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Amodio Receives McGuigan Early Career Investigator Prize

October 3, 2012

David Amodio, an associate professor in NYU’s Department of Psychology and Center for Neural Science, was named the 2012 recipient of the F. J. McGuigan Early Career Investigator Research Prize on Understanding the Human Mind.

The prize, sponsored by the American Psychological Foundation, provides the recipient with $25,000 in research funds. It is given biennially to an early-career psychologist engaged in research that seeks to understand the human mind from a primarily psychophysiological perspective.

Amodio’s research examines the psychological mechanisms of social behavior and self-regulation, drawing ideas and methods from experimental social psychology and cognitive neuroscience. Much of his work has address the process through which social biases, such as prejudices and stereotypes, are expressed in behavior and the neurocognitive mechanisms through which such biases may be regulated. This work has helped to elucidate the role of the brain social prejudices and self-regulation. He has recently extended his research on self-regulation to address issues in health and economic domains.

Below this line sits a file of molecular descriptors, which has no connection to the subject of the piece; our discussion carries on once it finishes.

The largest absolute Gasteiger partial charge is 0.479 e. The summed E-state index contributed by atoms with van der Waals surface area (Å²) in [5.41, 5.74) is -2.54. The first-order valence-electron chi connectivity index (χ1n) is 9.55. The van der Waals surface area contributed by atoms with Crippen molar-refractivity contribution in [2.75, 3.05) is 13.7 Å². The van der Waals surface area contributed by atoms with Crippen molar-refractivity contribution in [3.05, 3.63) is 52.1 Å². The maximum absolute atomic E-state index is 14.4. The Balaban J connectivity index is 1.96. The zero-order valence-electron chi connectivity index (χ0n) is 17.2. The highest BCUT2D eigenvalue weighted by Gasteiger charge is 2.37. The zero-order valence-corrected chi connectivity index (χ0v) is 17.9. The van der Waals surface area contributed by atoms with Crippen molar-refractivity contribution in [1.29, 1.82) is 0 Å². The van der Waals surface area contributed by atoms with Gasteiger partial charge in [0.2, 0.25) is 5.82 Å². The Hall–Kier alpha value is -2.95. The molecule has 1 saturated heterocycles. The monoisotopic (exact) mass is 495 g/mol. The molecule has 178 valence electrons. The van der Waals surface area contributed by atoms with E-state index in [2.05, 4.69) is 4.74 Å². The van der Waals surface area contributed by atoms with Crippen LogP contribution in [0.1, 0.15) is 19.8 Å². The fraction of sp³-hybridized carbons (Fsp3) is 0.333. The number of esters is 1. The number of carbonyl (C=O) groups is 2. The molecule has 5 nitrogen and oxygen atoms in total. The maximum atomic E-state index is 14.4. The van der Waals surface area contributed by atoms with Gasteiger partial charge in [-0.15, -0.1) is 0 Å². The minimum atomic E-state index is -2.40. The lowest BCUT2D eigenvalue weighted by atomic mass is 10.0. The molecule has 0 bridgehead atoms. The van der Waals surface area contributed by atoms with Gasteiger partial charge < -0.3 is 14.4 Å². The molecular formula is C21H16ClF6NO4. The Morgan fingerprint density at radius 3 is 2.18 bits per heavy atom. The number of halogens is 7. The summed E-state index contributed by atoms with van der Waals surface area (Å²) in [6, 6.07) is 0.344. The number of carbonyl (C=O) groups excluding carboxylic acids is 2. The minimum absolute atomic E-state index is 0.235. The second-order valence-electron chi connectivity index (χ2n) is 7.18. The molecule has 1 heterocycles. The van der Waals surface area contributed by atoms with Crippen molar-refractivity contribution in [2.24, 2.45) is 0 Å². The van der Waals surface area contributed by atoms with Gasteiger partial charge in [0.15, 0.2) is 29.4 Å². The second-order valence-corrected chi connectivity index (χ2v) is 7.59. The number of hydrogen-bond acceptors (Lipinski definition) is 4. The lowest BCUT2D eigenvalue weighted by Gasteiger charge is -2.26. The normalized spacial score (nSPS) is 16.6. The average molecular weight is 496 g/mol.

Amodio has previously won a Presidential Early Career Award for Scientists and Engineers, which identify outstanding scientists and engineers who will broadly advance science and the missions important to federal agencies, and a National Science Foundation CAREER Award—the most prestigious award given to junior faculty by NSF.

The F. J. McGuigan Early Career Investigator Prize is funded by a bequest from Frank Joseph McGuigan (1924-1998), an experimental psychologist known for his work in psychophysiology, cognition and stress.

This Article is in the following Topics:
NYUToday-feature, Arts and Science, Research

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Amodio Receives McGuigan Early Career Investigator Prize

David Amodio, an associate professor in NYU’s Department of Psychology and Center for Neural Science, was named the 2012 recipient of the F. J. McGuigan Early Career Investigator Research Prize on Understanding the Human Mind.


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